DETERMINATION OF EXHAUST SYSTEM HANGER POSITION
The length from the flex end to the tail pipe is considered (i.e the length of the cold end of the exhaust system). It is measured to be 2365mm. This length is then divided into 19 equal parts, each parts having a length of 125mm. 19 nodes which are at a distance of 125mm from each other are considered.
Based on the results of modal analysis, for each modes, the X,Y,Z displacements at 19 considered nodes is calculated using MSC NASTRAN software. Graph with distance in Xaxis and displacement in Y axis is plotted for all the 15 modes.
Fig.3 Plot of Mode Num V/s Displacement for position 1
The lower displacement values and the corresponding nodes (positions) are obtained from these graphs. From the above details, a final graph with distance in X axis and displacements in Y axis is plotted.
3.0000
Displacements (mm)
2.5000
2.0000
1.5000
1.0000
0.5000
0.0000
0 5 10 15 20
Distance (mm)
Fig.4 The ADDOFD results for selection of the hanger positions
From the above graph, the positions where the displacements are lower are obtained. In this analysis the positions where the displacements are lower are 5, 7, 9, 11,
12, 15, and19. Position 5 and 7 are close by and hence any one position among the two is considered. Similarly 11 and
12 are close by and one position among the two is considered.

CASE 1
Assuming positions 5,9, 12 and 15.Rigid is created at these positions. The model is then subjected to linear static analysis by applying 1G load and SPC at the rigid. The reaction force is obtained at these assumed positions.
Fig 5 Reaction forces at position 5,9,12,15
Fig 6 Reaction forces at position 5,12,15,19
From the results it is seen that, the reaction force at all assumed position have values less than the considered limit of 55N. Hence the hangers can be positioned at positions 5, 12, 15, and 19.


ANALYTICAL VALIDATION
A part of the exhaust pipe is considered and solved analytically.
Consider a hollow steel pipe of length 0.3m with inner diameter 0.06m and outer diameter 0.062m fixed at one end as shown.
From the results it is seen that, the reaction force at 15th position has a value of 70.96N which is more than the considered limit of 55N.[4] Hence the analysis is again done assuming different positions.

CASE 2
Assuming positions 5, 12, 15 and 19.Rigid is created at these positions. The model is then subjected to linear static analysis by applying 1G load and SPC at the rigid. The reaction force is obtained at these assumed positions.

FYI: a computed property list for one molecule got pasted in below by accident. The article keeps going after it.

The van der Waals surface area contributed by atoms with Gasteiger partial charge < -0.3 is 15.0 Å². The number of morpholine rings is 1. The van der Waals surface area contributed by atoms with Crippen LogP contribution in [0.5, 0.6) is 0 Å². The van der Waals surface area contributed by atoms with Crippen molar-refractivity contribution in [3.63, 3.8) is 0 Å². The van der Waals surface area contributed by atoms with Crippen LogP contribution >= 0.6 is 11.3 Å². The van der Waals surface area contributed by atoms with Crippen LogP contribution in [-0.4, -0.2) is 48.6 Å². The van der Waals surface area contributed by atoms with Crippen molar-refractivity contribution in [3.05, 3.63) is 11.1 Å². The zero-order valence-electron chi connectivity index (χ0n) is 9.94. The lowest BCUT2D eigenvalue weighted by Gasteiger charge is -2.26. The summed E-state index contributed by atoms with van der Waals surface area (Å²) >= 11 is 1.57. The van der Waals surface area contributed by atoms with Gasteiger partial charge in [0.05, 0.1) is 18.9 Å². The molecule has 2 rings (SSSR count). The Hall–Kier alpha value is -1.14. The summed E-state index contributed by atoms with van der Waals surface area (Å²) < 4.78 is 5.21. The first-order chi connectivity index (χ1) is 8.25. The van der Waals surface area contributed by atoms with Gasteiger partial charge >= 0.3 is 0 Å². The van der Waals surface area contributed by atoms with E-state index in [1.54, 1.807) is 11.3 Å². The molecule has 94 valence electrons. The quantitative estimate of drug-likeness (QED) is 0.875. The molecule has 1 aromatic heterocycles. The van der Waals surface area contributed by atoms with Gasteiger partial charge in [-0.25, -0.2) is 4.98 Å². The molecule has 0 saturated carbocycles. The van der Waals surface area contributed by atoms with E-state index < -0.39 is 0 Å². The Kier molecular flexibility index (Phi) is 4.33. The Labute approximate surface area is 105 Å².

E = 2.1e11 N/m2 L = 0.3m
Di = 0.06m Do = 0.064m
Âµ = 0.3
= 7800 kg/m3
o
Area = (/4) (D 2 Di2)
= 3.8955e4 m
Fig.7 Hollow pipe
Volume = A*L
= 1.1685e4m3
o
I = (/64) (D 4 Di4)
= 1.873e7 m4
Mass = Density* volume
= 0.9115 kg
We have the frequency equation for the first mode fn = (3.52/2) SQRT[(EI)/(ML3)] [5]
= 707.74 Hz
5.1. SOFTWARE SOLUTION
Fig.8 FE representation of Hollow Pipe
Table 3 Tabulation of mode number and frequency
Mode Number 
Frequency (Hz) 
1 
6.85e2 
2 
6.85e2 
3 
2.682e3 
4 
3.678e3 
5 
3.678e3 
6 
4.324e3 
7 
8.043e3 
8 
8.671e3 
9 
8.671e3 
10 
1.297e4 
Mode shape
Fig.9 First mode shape for the Hollow Pipe
The comparison of the results obtained analytically with those obtained by the software resulted in an error of 3% .
CONCLUSION
This project is involved in studying the dynamic characteristics of the vehicle exhaust system and carrying out various analysis and finding the best hanger location. Once the hanger locations are found, the optimization of number of position for the entire exhaust system is done. From the geometric model, a finite element model is developed using hyper mesh software. The type of elements and quality of the mesh is maintained. Finite element model is then subjected to boundary conditions and modal analysis is carried out by keeping the frequency range between 1 to
200 Hz. Modal analysis is carried out using MSC NASTRAN software. From modal analysis, the displacements for the corresponding modes are obtained. Then a method called ADDOFD is carried out. In this method the displacements of all the modes are analysed and then lower displacement value and their corresponding positions are obtained. Decisions are made to locate the hanger positions at places where the displacements are low. Static analysis is carried out by applying SPCs at the assumed positions and 1g (gravity) load. The reaction forces are noted. The final hanger positions are located where the reaction forces are minimum. This is then validated analytically.
REFERENCES

Iulianlupea Updating of an Exhaust System Model by Using Test Data from EMA,proceedings of the romanian academy, Series A,Volume 14,
Number 4/2013, pp. 326334

Wang Yansong, Wu Weiwei, Liu Jianghua New Technique for Hanger Position Optimization of Vehicle Exhaust System International Conference on Intelligent Computation Technology and Automation 2010.

Jianwang Shao, Aimin Du, Xiaoxiong Jin Research of Automotive Exhaust System Hanger Location IEEE Vehicle Power and Propulsion Conference VPPC, September 35, 2008.

Liu Zhien, Zhang Yan, Du Songze, Xiao Shenghao Analysis on Hanger Location and Hanger Isolator of An Exhaust System with Powertrain Wuhan University of Technology, Wuhan, China International Conference on Mechatronics, Electronic, Industrial and Control Engineering ,MEIC 2014.

Sanpreet Singh Arora, Study of Vibration Characteristics of Cantilever Beams of Different Materials Department of mechanical engineering, Thapar university ,Patiala, July2012.